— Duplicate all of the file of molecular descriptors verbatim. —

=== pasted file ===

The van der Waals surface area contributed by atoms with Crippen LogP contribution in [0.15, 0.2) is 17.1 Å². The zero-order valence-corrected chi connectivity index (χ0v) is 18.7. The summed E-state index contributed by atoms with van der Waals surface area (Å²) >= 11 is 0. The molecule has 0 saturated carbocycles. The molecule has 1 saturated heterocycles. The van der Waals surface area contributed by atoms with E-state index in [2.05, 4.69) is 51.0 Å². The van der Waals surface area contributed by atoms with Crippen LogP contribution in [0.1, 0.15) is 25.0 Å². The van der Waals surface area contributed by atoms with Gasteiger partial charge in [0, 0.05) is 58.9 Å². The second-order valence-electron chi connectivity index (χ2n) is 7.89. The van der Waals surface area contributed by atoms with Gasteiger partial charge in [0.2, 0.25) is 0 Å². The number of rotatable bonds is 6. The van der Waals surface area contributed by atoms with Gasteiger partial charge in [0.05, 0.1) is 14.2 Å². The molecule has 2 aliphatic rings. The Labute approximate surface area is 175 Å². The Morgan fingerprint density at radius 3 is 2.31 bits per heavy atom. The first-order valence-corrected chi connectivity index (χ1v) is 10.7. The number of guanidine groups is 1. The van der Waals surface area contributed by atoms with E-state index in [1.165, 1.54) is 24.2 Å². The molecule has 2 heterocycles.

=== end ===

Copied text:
The van der Waals surface area contributed by atoms with Crippen LogP contribution in [0.15, 0.2) is 17.1 Å². The zero-order valence-corrected chi connectivity index (χ0v) is 18.7. The summed E-state index contributed by atoms with van der Waals surface area (Å²) >= 11 is 0. The molecule has 0 saturated carbocycles. The molecule has 1 saturated heterocycles. The van der Waals surface area contributed by atoms with E-state index in [2.05, 4.69) is 51.0 Å². The van der Waals surface area contributed by atoms with Crippen LogP contribution in [0.1, 0.15) is 25.0 Å². The van der Waals surface area contributed by atoms with Gasteiger partial charge in [0, 0.05) is 58.9 Å². The second-order valence-electron chi connectivity index (χ2n) is 7.89. The van der Waals surface area contributed by atoms with Gasteiger partial charge in [0.2, 0.25) is 0 Å². The number of rotatable bonds is 6. The van der Waals surface area contributed by atoms with Gasteiger partial charge in [0.05, 0.1) is 14.2 Å². The molecule has 2 aliphatic rings. The Labute approximate surface area is 175 Å². The Morgan fingerprint density at radius 3 is 2.31 bits per heavy atom. The first-order valence-corrected chi connectivity index (χ1v) is 10.7. The number of guanidine groups is 1. The van der Waals surface area contributed by atoms with E-state index in [1.165, 1.54) is 24.2 Å². The molecule has 2 heterocycles.